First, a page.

Foreign children share testimonies from Al Hol camp
“I was dreaming about being on a plane to Belgium:” children from around the world share testimonies from Al Hol camp
Al Hol (Syria) – Save the Children has spoken to dozens of foreign children it supports in Al Hol camp in North East Syria, where conditions are overcrowded and humanitarian aid is insufficient to meet all needs.
There are currently more than 7,000 children of foreign nationalities across three camps where Save the Children operates in North-East Syria, including Al Hol. They are of more than 40 different nationalities, from every region of the world, born to foreign mothers or fathers who are associated with ISIS in Syria. Of this number, more than 3,300 children are under-five.
Save the Children is currently caring for 21 unaccompanied children, some Syrian and some foreigners, while the search for their parents or closest family members continues. The children, have either lost or become separated from parents and in some cases have been orphaned, with no choice but to wait to be repatriated. In some cases the children are too young to say where they came from.
Save the Children spoke with three brothers who arrived at Al Hol alone. The teenage boy and his two younger siblings came from Belgium to Syria with their mother and father. Their father was killed first, and their mother a few weeks ago. Their 16-year-old brother was separated from them during the journey to the camp, and they do not know his whereabouts or if he is alive.
The two youngest boys told our staff about their dreams of returning home. One said: ‘Why did you wake me up? I was dreaming about being on a plane to Belgium.’ The eldest boy had phone numbers for his grandmother and aunt on a piece of paper that he doesn’t have anymore. He said: ‘All I remember is the name of the street where my grandmother lives in Belgium.’
A 15-year-old boy from Trinidad and Tobago, who was being raised by his mother, recalls how one day while he was showering, his father came in, told him to get dressed, and took him to the airport where they immediately boarded a flight to Turkey. From there they travelled into Syria. ‘I don’t know why my father did this. We had a good life. My father had money.’ His father was killed, and the boy suffered from injuries.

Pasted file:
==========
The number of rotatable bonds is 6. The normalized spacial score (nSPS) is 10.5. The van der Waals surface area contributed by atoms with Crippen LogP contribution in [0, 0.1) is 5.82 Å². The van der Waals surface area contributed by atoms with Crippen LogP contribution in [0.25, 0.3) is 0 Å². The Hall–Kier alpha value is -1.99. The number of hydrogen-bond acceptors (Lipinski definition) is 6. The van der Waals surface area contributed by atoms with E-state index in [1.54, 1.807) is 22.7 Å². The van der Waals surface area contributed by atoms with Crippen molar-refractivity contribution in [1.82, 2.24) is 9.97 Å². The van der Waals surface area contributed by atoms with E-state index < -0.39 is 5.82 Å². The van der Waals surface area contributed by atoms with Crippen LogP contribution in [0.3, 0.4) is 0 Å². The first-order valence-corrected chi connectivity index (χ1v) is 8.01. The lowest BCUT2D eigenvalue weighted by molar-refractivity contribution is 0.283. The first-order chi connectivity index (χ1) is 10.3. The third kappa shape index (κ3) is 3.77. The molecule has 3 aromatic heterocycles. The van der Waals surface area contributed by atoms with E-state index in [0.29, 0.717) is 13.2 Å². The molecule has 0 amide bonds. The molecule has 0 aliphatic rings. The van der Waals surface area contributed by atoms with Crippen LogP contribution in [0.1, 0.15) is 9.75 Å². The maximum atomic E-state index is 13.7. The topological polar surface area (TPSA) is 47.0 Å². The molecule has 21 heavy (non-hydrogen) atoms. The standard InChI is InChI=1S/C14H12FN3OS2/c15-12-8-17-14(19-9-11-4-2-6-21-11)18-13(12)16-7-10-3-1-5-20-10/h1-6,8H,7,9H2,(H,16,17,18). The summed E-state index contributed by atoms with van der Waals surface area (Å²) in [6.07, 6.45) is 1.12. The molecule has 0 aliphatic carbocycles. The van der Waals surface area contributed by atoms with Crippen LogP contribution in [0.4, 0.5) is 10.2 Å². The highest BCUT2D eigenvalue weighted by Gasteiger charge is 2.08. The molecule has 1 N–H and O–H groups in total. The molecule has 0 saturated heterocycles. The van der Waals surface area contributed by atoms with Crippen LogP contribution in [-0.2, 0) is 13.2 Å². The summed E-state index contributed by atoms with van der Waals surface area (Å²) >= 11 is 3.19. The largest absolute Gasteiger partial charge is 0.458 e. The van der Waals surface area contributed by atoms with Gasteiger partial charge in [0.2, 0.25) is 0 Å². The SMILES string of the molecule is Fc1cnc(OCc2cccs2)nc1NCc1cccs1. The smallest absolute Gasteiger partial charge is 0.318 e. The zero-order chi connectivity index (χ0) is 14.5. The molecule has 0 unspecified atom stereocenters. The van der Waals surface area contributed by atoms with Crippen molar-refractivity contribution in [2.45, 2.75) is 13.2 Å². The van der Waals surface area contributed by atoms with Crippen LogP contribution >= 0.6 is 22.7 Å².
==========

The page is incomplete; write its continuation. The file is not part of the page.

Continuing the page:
Foreign families are isolated from Syrian and Iraqi families, in the Annex section of Al Hol. There are thousands of children. Staff members told us that young boys are searched thoroughly before they are allowed out by the guards to go to the market, in the main area of the camp. The Annex lacks proper health care and many mothers are still nursing wounds sustained in the offensive against ISIS.
A German mother with three children said that she met her husband online and travelled to Syria to be with him. But life in Baghouz under ISIS control was difficult. ‘I tried to go back but couldn’t find a way. Now, I have no information here on how to go home. I have no contact with the German authorities,’ she said. Her daughter Manal, 6, recalls how they had to eat spoiled food and drink brown water from the river. ‘We would end up sick,’ she said. ‘Life in the camp here is better, but I want to go to Germany.’
The population of Al Hol grew from 10,000 to 70, 000 people in just four months. Given the lack of full healthcare in the camp, some sick or wounded children are being transferred to hospitals outside of the camp to receive specialized care. In the case of foreign children, their mothers are not allowed to accompany them to the hospital.
Sonia Khush, Save the Children’s Country Director said:
‘This situation is untenable. Al Hol was never meant to host so many people, especially this high number of children. We are coming across children who are unaccompanied, and are so young that they don’t even speak and can’t tell us from which country they are. There are many newborns and toddlers in the camp, all of whom are now at risk of becoming stateless.’
‘The humanitarian response is struggling to keep up with the needs. Save the Children calls on the countries of origin of the thousands of foreign women and children in the camp to take them back. While some countries are making this effort, others still have a long way to go.’
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